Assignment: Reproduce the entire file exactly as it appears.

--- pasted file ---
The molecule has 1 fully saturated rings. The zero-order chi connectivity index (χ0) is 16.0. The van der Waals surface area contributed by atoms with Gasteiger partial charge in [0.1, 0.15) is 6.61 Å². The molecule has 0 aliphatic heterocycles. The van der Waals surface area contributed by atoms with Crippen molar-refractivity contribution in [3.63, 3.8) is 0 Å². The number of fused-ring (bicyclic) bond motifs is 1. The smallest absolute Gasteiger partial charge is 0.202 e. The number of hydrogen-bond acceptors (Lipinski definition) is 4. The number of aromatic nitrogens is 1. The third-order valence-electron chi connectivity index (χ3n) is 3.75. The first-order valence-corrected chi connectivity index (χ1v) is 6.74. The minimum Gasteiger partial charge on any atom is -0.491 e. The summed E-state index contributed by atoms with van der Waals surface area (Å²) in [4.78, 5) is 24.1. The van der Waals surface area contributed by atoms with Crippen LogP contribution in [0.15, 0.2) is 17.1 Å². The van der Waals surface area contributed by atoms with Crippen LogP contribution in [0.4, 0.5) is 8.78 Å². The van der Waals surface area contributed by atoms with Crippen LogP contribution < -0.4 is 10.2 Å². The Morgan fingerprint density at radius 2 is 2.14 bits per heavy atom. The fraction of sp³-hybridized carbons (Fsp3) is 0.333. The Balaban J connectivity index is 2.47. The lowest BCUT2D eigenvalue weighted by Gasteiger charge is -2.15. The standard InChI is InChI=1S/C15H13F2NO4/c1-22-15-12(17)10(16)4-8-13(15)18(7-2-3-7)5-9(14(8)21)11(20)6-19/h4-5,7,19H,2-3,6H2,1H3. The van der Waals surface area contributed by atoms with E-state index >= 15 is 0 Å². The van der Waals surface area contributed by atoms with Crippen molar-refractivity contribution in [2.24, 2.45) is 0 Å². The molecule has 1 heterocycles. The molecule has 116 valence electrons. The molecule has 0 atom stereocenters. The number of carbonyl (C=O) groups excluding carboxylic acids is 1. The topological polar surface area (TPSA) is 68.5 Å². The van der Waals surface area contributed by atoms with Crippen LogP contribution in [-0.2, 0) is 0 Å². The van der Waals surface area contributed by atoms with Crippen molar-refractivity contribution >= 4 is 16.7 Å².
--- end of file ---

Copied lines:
The molecule has 1 fully saturated rings. The zero-order chi connectivity index (χ0) is 16.0. The van der Waals surface area contributed by atoms with Gasteiger partial charge in [0.1, 0.15) is 6.61 Å². The molecule has 0 aliphatic heterocycles. The van der Waals surface area contributed by atoms with Crippen molar-refractivity contribution in [3.63, 3.8) is 0 Å². The number of fused-ring (bicyclic) bond motifs is 1. The smallest absolute Gasteiger partial charge is 0.202 e. The number of hydrogen-bond acceptors (Lipinski definition) is 4. The number of aromatic nitrogens is 1. The third-order valence-electron chi connectivity index (χ3n) is 3.75. The first-order valence-corrected chi connectivity index (χ1v) is 6.74. The minimum Gasteiger partial charge on any atom is -0.491 e. The summed E-state index contributed by atoms with van der Waals surface area (Å²) in [4.78, 5) is 24.1. The van der Waals surface area contributed by atoms with Crippen LogP contribution in [0.15, 0.2) is 17.1 Å². The van der Waals surface area contributed by atoms with Crippen LogP contribution in [0.4, 0.5) is 8.78 Å². The van der Waals surface area contributed by atoms with Crippen LogP contribution < -0.4 is 10.2 Å². The Morgan fingerprint density at radius 2 is 2.14 bits per heavy atom. The fraction of sp³-hybridized carbons (Fsp3) is 0.333. The Balaban J connectivity index is 2.47. The lowest BCUT2D eigenvalue weighted by Gasteiger charge is -2.15. The standard InChI is InChI=1S/C15H13F2NO4/c1-22-15-12(17)10(16)4-8-13(15)18(7-2-3-7)5-9(14(8)21)11(20)6-19/h4-5,7,19H,2-3,6H2,1H3. The van der Waals surface area contributed by atoms with E-state index >= 15 is 0 Å². The van der Waals surface area contributed by atoms with Crippen molar-refractivity contribution in [2.24, 2.45) is 0 Å². The molecule has 1 heterocycles. The molecule has 116 valence electrons. The molecule has 0 atom stereocenters. The number of carbonyl (C=O) groups excluding carboxylic acids is 1. The topological polar surface area (TPSA) is 68.5 Å². The van der Waals surface area contributed by atoms with Crippen LogP contribution in [-0.2, 0) is 0 Å². The van der Waals surface area contributed by atoms with Crippen molar-refractivity contribution >= 4 is 16.7 Å².